Overall, ASIC has refrained from taking a prescriptive approach to allocations (compare this to ASIC’s guidance on sell-side research).  However, like with the guidance on sell-side research, we expect that the significance of the recommendations will become more apparent as the industry attempts to implement the recommendations.  

All lead managers should consider their systems and practices against ASIC’s “best practice” recommendations, which include:

  • putting in place a standalone allocation policy and procedures which are designed to ensure a fair and efficient allocation process and to avoid or minimise potential conflicts – even for large lead managers which already have such policies, those policies should be reviewed against ASIC’s guidance.  ASIC’s guidance promotes more transparency and engagement with issuer’s on allocation processes more generally in ensuring the issuer’s objectives in allocation decisions are held above the lead managers’ interests such as fostering the relationships between lead managers  and particular fund managers.  Although ASIC observes that in underwritten deals, there is a tendency to prefer investors who are sub-underwriting, ASIC doesn’t go as far as to suggest this is improper;
  • putting in place record keeping for allocation recommendations which includes the names of each investor who bids for securities, the number of securities they bid for, whether they are an existing holder, the number of securities they were allocated and the reasons for making an allocation recommendation that certain investors or classes of investors receive a disproportionately larger or smaller allocation relative to others – it will be interesting to see how easy it is to adhere to the latter requirement given the tight timeframe that allocation decisions are made, however some general notes on approach should certainly be able to be recorded; and
  • defining the role that the broker’s compliance team has in monitoring compliance with the allocation policy (including in reviewing messages provided to investors during bookbuilds and in attending briefings to the sales team) – going forward, lead managers  who are not already reviewing their compliance with their allocation policies and procedures on a sample basis, should consider doing so.  For those lead managers  who do not have compliance review bookbuild messages and electronic communications that go to investors, following this recommendation could require an increase in staff and in their training (though query how easy it will be for compliance team members, who would not have background on the issuer or the transaction, to assess whether communications are problematic).  

There are a few additional areas in the Report which will also be of interest to lead managers:

  • ASIC warns about the need to take care in messaging during bookbuilds to avoid misleading and deceptive conduct – and even suggests that lead managers  should take into account their knowledge of investors to determine if an investor’s bid is excessive (the suggestion being that lead managers  should know which investors are likely to inflate their bids – practically, this might not always be the case). ASIC also recommends that messages be provided in writing and to investors at the same time or as close together as practicable.  Update messages are recommended if previously communicated information is or becomes inaccurate – we see this as further complicating decisions to keep investors informed during the course of a bookbuild (although clearly it has always been incumbent on lead managers  not to mislead or deceive in this regard);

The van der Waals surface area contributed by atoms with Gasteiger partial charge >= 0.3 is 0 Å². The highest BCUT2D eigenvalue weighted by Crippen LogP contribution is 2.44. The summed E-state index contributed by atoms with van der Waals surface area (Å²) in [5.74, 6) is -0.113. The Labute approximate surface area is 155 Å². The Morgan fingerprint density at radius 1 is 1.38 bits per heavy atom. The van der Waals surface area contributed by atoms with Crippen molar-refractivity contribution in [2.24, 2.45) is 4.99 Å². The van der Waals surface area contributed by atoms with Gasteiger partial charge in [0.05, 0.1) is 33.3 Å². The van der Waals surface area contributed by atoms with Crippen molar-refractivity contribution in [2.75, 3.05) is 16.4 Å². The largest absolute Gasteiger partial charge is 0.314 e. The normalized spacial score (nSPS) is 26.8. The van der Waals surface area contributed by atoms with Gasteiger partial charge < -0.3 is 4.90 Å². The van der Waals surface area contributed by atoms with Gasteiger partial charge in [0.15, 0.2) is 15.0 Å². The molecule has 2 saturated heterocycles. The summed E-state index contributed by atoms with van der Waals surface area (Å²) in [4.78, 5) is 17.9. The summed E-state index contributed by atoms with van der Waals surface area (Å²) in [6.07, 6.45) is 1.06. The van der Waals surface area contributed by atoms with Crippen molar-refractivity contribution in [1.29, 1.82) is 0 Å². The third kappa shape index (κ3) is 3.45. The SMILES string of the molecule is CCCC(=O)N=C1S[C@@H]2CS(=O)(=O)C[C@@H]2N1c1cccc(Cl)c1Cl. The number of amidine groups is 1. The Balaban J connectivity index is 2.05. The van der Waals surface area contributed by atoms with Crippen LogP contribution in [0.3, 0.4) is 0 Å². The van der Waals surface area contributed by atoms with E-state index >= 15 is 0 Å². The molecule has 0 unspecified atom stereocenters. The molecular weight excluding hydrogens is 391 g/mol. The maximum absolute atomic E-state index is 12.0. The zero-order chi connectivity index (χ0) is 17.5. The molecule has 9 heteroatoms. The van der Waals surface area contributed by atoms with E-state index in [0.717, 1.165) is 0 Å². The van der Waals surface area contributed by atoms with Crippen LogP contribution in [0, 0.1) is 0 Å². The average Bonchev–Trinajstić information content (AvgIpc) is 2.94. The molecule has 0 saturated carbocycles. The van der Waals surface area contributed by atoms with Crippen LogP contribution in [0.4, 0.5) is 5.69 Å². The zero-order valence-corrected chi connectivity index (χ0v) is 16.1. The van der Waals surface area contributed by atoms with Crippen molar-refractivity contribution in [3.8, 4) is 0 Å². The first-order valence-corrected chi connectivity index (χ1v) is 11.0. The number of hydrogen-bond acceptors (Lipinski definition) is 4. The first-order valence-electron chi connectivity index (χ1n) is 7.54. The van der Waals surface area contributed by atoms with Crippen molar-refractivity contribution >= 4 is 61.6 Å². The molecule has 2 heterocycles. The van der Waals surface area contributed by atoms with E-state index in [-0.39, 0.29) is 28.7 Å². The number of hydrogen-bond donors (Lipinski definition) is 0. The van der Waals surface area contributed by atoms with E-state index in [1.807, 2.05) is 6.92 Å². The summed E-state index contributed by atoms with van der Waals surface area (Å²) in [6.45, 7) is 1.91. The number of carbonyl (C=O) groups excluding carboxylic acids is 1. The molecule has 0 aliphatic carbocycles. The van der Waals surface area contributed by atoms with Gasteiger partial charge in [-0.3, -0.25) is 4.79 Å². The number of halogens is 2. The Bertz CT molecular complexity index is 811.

• a series of recommendations relating to allocations made to employees or principal accounts of the broker, which will be of interest to small and mid-sized brokerage firms, where this is acknowledged by ASIC to be a common practice (including because clients expect their advisers to have “skin in the game”).  The conclusion here is that ASIC recommends against these allocations though it is implicit that they may continue but at a minimum:
    • lead managers  must have robust policies and procedures to enable conflicts to be managed (ASIC doesn’t consider that it is appropriate for these sorts of allocations to be made when the offer is well supported by quality demand);
    • these allocations should be disclosed to the issuer together with their rationale;
    • these allocations should also be disclosed to investors who received an allocation (other than where there is an undersubscribed offer) – the timing of this requirement appears to be after the allocation process is complete. ASIC’s goal is to increase transparency; and
    • certain other recommended practices be followed, including minimum holding periods, timing of employee/principal account bids and ensuring that any “buffer” is not allocated to employees/principal accounts; and
  • although ASIC refers to the practice of “Chairman’s Lists” in IPOs (allocating a small portion of the IPO to friends and family of the issuer), it doesn’t pass comment on this.  We do not read the Report as suggesting that ASIC has an issue with the use of such lists in IPOs (subject to who is included in it: clearly where there are employees of the lead manager, the guidance relating to those sorts of allocations will be relevant).

ASIC has flagged that it will next look at practices in debt capital market raisings – suffice to say, to the extent the recommendations of this Report apply, debt capital market participants should also follow those.

 

[1] See, for example, ASIC Report 486 Sell Side Research and Corporate Advisory: Confidential Information and Conflicts and ASIC Regulatory Guide 264 Sell-side Research.